Skip to main content

Plotina (d. 122)

Plotina (d. 122)

Roman empress from 98 to 117. Name variations: Pompeia Plotina. Born Pompeia Plotina, a Roman of Nemausus (Nimes) in Gallia Narbonensis (southern France); married Trajan (Marcus Ulpius Traianus, c. 53–117), Roman emperor (r. 98–117); children: none, but eventually adopted Publius Aelius Hadrianus, also known as Hadrian, Roman emperor (r. 117–138), as heir to Trajan.

Marcus Ulpius Traianus, known as Trajan, is considered to have been the second of the five good Roman emperors, beginning with Nerva and ending with Marcus Aurelius. There is no doubt that the title is justified. An excellent general, energetic and able, he extended the frontiers of the Roman Empire to their greatest extent while maintaining the favor of the people and the good will of the senate.

Plotina, a formidable and intellectual woman whose interests included literature, mathematics, music, and works of charity, enjoyed the same reputation as her husband. Noted for her modesty, she refused to be made augusta (empress) until 105, seven years after Trajan had become Roman emperor. "I wish to be the same sort of woman when I leave as I am entering," she said. Strong-willed but loyal and virtuous, Plotina was devoted to religion and philosophical pursuits, especially epicurianism, and was highly respected in Rome, as were Trajan's sister Ulpia Marciana and Ulpia Marciana's daughter Matidia I (mother-in-law of the future emperor Hadrian), both of whom were very close to the emperor. The senate voted the title Augusta to Plotina and Ulpia Marciana in 105, and in 112 gave both of them the right to issue coinage.

In failing health in 117, probably brought about by the rigors of two years of campaigning in the field, Trajan suffered what appears to have been a stroke while in Syria. Although he recovered sufficiently to appear in public, Plotina insisted upon their immediate return to Italy. The emperor and his entourage left Syria by ship but were forced to put in at the port of Selinus in Cilicia, where Trajan died on August 8th or 9th, 117. Although it seems clear that the moody but popular Hadrian was his choice for successor, for some reason Trajan delayed in adopting him until he was on his deathbed, thereby giving rise to rumors that it was Plotina who engineered Hadrian's succession while Trajan was dying and perhaps even made the decision after his demise. Plotina became Hadrian's friend and advocate. It was said that she regarded him as a substitute for the son she never had. Hadrian clearly respected her as well, writing that Plotina's "pity and honored dignity achieve all things." She arranged his marriage to Sabina , Trajan's grandniece, a union designed purely to benefit Hadrian's political career. Sabina was only 13; he was 24.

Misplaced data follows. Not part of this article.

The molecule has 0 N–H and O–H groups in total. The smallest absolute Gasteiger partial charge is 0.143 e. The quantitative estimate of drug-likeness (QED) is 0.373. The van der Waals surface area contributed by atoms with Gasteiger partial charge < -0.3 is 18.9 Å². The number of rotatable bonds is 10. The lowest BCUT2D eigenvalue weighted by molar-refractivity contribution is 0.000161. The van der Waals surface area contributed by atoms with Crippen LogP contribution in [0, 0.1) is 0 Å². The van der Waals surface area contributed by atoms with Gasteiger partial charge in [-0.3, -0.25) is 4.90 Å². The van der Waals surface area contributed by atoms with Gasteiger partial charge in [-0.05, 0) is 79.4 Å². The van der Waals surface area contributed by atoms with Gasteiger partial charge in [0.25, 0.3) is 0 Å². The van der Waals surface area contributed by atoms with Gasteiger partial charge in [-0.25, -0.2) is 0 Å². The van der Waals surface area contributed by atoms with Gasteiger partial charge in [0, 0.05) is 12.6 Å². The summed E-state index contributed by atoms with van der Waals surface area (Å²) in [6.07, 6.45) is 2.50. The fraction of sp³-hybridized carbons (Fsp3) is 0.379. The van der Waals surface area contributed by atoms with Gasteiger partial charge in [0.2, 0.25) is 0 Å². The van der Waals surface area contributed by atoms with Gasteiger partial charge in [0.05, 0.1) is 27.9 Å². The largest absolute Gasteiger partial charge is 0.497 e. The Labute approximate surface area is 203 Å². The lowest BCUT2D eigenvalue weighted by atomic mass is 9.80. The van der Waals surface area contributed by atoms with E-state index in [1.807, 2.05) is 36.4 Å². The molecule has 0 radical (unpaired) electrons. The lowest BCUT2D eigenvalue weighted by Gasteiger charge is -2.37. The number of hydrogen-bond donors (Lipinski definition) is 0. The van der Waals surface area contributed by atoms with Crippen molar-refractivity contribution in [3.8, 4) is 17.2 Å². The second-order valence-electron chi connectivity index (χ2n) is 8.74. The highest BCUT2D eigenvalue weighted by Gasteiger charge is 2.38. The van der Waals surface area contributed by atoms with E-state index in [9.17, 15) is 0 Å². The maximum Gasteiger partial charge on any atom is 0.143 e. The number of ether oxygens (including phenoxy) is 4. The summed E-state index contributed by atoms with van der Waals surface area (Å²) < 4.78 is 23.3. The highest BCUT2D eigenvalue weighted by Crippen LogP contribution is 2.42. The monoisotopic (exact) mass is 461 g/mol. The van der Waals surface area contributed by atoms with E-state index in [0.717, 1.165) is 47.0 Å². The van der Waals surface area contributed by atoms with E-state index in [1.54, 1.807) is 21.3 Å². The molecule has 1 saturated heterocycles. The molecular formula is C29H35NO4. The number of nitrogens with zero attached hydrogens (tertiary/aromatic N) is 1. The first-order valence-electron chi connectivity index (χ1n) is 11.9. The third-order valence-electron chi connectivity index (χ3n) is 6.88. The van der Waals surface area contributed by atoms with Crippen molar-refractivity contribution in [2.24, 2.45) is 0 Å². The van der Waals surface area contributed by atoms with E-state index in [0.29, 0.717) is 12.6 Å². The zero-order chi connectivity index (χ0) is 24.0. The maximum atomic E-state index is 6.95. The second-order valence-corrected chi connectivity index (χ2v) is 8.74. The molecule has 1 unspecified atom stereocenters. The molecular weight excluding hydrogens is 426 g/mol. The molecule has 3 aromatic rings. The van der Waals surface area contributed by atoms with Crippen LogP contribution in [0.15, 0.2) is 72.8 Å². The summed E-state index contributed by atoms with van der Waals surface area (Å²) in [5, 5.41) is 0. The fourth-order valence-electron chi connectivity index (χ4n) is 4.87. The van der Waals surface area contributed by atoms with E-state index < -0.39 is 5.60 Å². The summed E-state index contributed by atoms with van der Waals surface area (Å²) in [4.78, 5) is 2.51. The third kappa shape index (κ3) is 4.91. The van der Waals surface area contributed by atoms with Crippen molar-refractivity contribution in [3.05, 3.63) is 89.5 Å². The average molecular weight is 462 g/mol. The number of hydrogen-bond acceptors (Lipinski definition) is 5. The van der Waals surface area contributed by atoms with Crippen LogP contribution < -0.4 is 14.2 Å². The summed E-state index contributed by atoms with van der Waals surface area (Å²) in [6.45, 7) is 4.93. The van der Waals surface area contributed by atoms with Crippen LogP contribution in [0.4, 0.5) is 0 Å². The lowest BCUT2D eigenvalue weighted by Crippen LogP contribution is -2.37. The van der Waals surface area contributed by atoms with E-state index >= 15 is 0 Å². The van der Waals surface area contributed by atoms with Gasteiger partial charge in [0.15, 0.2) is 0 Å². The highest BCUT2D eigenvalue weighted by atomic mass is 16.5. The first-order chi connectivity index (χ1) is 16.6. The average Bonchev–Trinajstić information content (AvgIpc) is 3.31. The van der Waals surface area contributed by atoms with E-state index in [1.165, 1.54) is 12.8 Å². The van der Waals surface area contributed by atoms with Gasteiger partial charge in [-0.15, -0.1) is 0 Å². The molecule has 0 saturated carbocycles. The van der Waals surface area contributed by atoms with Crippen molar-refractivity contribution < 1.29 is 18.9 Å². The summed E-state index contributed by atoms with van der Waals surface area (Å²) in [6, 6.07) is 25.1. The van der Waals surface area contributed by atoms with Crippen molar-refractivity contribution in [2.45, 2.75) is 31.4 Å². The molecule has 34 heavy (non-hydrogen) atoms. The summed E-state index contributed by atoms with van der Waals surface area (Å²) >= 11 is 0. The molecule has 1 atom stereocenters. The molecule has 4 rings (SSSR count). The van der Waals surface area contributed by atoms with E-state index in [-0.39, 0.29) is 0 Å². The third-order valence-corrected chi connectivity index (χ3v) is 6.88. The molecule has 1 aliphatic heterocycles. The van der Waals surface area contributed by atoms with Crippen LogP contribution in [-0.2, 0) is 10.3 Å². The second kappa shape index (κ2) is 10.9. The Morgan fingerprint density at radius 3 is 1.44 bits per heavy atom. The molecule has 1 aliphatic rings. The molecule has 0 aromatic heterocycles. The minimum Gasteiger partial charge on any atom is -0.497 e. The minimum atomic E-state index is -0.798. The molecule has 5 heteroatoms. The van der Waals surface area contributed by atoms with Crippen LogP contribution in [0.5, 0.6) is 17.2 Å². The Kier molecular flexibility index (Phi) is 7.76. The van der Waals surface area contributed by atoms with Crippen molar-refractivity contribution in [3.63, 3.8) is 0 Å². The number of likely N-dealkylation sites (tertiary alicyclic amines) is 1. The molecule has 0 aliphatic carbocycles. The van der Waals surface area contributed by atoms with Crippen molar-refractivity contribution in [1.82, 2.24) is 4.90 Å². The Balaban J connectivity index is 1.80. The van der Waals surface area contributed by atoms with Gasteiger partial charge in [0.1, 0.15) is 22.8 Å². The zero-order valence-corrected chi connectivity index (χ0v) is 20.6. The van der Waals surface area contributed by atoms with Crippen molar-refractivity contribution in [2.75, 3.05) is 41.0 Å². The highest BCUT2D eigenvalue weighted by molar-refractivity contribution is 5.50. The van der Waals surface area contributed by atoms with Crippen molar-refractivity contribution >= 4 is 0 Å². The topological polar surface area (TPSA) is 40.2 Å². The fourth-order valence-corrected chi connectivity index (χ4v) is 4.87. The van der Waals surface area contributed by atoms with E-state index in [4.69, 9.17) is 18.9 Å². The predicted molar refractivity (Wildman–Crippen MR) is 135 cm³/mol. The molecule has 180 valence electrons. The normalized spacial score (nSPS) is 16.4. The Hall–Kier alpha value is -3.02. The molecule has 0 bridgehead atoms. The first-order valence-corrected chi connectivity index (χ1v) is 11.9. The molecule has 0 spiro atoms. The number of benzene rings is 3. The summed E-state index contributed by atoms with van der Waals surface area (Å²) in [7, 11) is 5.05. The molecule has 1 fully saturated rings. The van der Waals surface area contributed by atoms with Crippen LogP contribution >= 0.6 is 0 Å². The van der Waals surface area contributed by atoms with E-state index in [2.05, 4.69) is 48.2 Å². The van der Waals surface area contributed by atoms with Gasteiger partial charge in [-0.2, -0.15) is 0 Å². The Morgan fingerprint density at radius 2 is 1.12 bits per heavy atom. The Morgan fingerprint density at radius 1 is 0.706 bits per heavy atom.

Trajan's ashes were buried in a golden urn and placed in the base of his famed column at Rome; Plotina's ashes were placed beside them when she died a few years later, in 122. At the time of her death, Hadrian paid her outstanding honors. Though his travels prevented him from holding the funeral in Rome until 124, he dedicated a temple to her in Nemausus (Nimes), her birthplace in Gallia Narbonensis (southern France). In the first two centuries of the empire, Plotina was the only empress who might be compared to Livia Drusilla , the consort of Augustus. As well, Plotina, Ulpia Marciana, and Matidia I were all deified.

Cite this article
Pick a style below, and copy the text for your bibliography.

  • MLA
  • Chicago
  • APA

"Plotina (d. 122)." Women in World History: A Biographical Encyclopedia. . 16 Jun. 2019 <>.

"Plotina (d. 122)." Women in World History: A Biographical Encyclopedia. . (June 16, 2019).

"Plotina (d. 122)." Women in World History: A Biographical Encyclopedia. . Retrieved June 16, 2019 from

Learn more about citation styles

Citation styles gives you the ability to cite reference entries and articles according to common styles from the Modern Language Association (MLA), The Chicago Manual of Style, and the American Psychological Association (APA).

Within the “Cite this article” tool, pick a style to see how all available information looks when formatted according to that style. Then, copy and paste the text into your bibliography or works cited list.

Because each style has its own formatting nuances that evolve over time and not all information is available for every reference entry or article, cannot guarantee each citation it generates. Therefore, it’s best to use citations as a starting point before checking the style against your school or publication’s requirements and the most-recent information available at these sites:

Modern Language Association

The Chicago Manual of Style

American Psychological Association

  • Most online reference entries and articles do not have page numbers. Therefore, that information is unavailable for most content. However, the date of retrieval is often important. Refer to each style’s convention regarding the best way to format page numbers and retrieval dates.
  • In addition to the MLA, Chicago, and APA styles, your school, university, publication, or institution may have its own requirements for citations. Therefore, be sure to refer to those guidelines when editing your bibliography or works cited list.